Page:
Tips for taking holiday photos of your kids

Tips for taking great photos of your kids

I’ve recently heard the same question, “Ally, how do you take such beautiful pictures of Maisy?” I soak in the compliment, and shrug my shoulders, “You know,” I reply, “It just sort of happens.”

I’m not trying to be coy or difficult. Truth is, it a miracle to me when I get even one image to plaster up on Facebook like the amazing photographer I pretend to be. With no formal photography training (does Pinterest count?), I chalk my successes up to a few basic tips and tricks that I carry with me everywhere.

Have an end-goal not an end-game

Set yourself up with some realistic expectations. You’re not going to always get a glowing, ethereal photo of your baby snuggled up under a christmas tree. Some times, you need to be happy when they sit still for just a moment.


When I take photos of Maisy, I shoot for one photo looking at the camera, no matter her facial expression; when I’m taking photos of the whole family, I want just one picture of us all together. It’s those obtainable expectations that will make the experience so much more enjoyable for everyone.


Take multiples. 

If your camera has a multi-shot mode, use it. Kids will look at the camera for an instant with the quickest of smiles. A multi-shot camera set on a tripod can get every instant so you never miss that perfect photo.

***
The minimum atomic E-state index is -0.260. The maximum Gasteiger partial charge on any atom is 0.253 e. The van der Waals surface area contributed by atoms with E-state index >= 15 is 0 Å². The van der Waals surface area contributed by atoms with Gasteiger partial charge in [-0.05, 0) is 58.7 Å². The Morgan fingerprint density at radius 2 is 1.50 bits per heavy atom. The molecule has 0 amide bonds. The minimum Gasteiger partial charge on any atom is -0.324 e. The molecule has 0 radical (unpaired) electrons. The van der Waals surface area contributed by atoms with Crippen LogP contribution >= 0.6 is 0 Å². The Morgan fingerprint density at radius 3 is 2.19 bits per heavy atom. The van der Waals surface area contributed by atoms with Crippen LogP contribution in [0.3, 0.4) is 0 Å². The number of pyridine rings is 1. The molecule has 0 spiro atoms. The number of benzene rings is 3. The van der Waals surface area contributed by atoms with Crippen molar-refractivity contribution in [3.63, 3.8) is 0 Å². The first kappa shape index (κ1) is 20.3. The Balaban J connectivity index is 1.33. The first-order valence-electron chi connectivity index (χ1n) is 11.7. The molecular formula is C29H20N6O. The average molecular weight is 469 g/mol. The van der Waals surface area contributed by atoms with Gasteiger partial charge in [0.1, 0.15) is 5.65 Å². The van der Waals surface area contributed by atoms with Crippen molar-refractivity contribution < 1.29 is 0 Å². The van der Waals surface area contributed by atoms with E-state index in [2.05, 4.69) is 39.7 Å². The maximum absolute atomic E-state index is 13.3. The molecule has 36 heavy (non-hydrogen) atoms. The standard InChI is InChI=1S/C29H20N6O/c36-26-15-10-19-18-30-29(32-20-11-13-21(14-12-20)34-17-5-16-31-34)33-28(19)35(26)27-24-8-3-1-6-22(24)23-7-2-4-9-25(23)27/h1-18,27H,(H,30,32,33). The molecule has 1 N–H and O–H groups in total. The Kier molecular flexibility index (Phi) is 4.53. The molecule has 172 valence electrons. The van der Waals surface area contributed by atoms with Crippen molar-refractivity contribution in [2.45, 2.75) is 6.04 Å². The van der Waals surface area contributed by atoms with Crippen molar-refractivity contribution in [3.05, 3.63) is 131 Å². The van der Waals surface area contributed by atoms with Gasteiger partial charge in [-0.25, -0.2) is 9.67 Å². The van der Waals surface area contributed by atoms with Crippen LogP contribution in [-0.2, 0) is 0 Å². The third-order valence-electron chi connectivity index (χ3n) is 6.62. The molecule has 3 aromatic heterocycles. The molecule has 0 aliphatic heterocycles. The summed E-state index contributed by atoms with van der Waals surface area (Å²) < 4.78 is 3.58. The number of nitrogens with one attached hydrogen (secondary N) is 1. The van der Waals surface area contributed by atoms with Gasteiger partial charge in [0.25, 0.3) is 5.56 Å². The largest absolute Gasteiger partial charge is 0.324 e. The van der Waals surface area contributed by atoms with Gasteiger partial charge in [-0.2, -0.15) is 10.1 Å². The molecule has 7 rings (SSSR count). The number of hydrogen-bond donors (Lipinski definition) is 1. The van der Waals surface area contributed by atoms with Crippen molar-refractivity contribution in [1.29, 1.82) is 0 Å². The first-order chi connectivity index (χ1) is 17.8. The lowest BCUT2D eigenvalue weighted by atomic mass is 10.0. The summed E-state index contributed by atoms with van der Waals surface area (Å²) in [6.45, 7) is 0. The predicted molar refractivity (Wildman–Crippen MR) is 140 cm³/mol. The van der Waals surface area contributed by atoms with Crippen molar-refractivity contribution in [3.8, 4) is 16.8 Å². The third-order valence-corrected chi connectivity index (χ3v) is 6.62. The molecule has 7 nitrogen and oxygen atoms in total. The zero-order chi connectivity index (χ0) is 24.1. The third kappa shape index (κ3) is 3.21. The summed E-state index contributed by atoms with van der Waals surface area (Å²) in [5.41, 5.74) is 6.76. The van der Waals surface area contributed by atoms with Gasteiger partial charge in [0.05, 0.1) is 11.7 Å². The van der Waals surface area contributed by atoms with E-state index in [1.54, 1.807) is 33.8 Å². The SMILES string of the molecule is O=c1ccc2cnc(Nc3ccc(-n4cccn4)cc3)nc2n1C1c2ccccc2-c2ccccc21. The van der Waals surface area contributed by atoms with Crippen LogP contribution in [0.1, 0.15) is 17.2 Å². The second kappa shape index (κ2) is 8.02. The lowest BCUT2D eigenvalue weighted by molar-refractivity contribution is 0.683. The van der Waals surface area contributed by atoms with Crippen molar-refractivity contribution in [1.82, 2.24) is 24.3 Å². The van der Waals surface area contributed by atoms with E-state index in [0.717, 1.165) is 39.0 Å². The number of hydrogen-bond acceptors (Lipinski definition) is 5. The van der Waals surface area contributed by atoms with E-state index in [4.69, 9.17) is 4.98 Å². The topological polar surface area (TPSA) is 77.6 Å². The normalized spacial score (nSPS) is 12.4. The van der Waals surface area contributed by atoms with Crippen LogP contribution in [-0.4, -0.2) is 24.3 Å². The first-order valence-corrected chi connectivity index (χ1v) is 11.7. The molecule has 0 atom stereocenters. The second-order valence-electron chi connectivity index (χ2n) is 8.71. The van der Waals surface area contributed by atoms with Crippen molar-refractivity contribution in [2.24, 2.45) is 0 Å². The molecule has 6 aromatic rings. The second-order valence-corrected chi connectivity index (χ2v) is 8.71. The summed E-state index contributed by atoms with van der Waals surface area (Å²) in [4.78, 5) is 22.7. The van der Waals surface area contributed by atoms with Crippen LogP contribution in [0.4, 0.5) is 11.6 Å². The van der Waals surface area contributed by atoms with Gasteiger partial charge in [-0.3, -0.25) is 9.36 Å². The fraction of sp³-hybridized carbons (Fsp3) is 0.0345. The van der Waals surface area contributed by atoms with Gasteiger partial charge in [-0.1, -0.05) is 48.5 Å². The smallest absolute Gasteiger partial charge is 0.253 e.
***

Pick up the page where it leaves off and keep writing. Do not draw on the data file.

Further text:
Make room for play.

I made room for Maisy’s favorite Mickey doll, I allowed her to sing and dance. I was there to observe Maisy being Maisy and that made the photos so much more sentimental to me.

At one point during her Christmas shoot, Maisy decided she liked pulling her hat off and putting it back on; she started playing with her shoelaces; she began putting a finger to her lips, saying “hmm” before putting the finger in the air and shouting “I know!”

The photos I took during Maisy just playing were some of my favorites. Those are the moments you see everyday and will want to remember, not necessarily a staged smiling photo.


Use a tripod.

Little ones move around like crazy, when they finally sit down for a snap, the last thing you want is shaky hands to fudge a shot.


Tripods are your best friends. You should use them often.


Take advantage of light. 

One of the best things I learned about taking photos came from our wonderful maternity/newborn photographer, Claire. The best light of the day is first thing in the morning or just before sundown. I’ve tried to follow that advice whenever I take Maisy’s photos and I can truly say that it is absolutely true.

Early/Late light doesn’t make you squint, it won’t wash your subject out or bounce off your lens. It’s truly the best thing you can do for your outside photos.


Kiddos will be kiddos. 

Maisy didn’t want to sit for longer than a minute, she wanted to cry, she wanted to throw the ornaments off the tree. She was hungry, she was bored, she was so confused why Momma was so interested in where her tree was. But it was all okay because Maisy was just being Maisy.

Maisy Shoelace

Have snacks, bribes, ideas in mind and on hand to help coax your little one away from the Jedi strangle-hold pose toward a silly little grin. As their parent, you have the ability to do what a stranger can’t: you know exactly how to make them smile.


There will be a bad photo for every beautiful one. Sure, you won’t frame the bad on your mantel, but they will definitely make for a laugh!

Happy Holidays, everyone!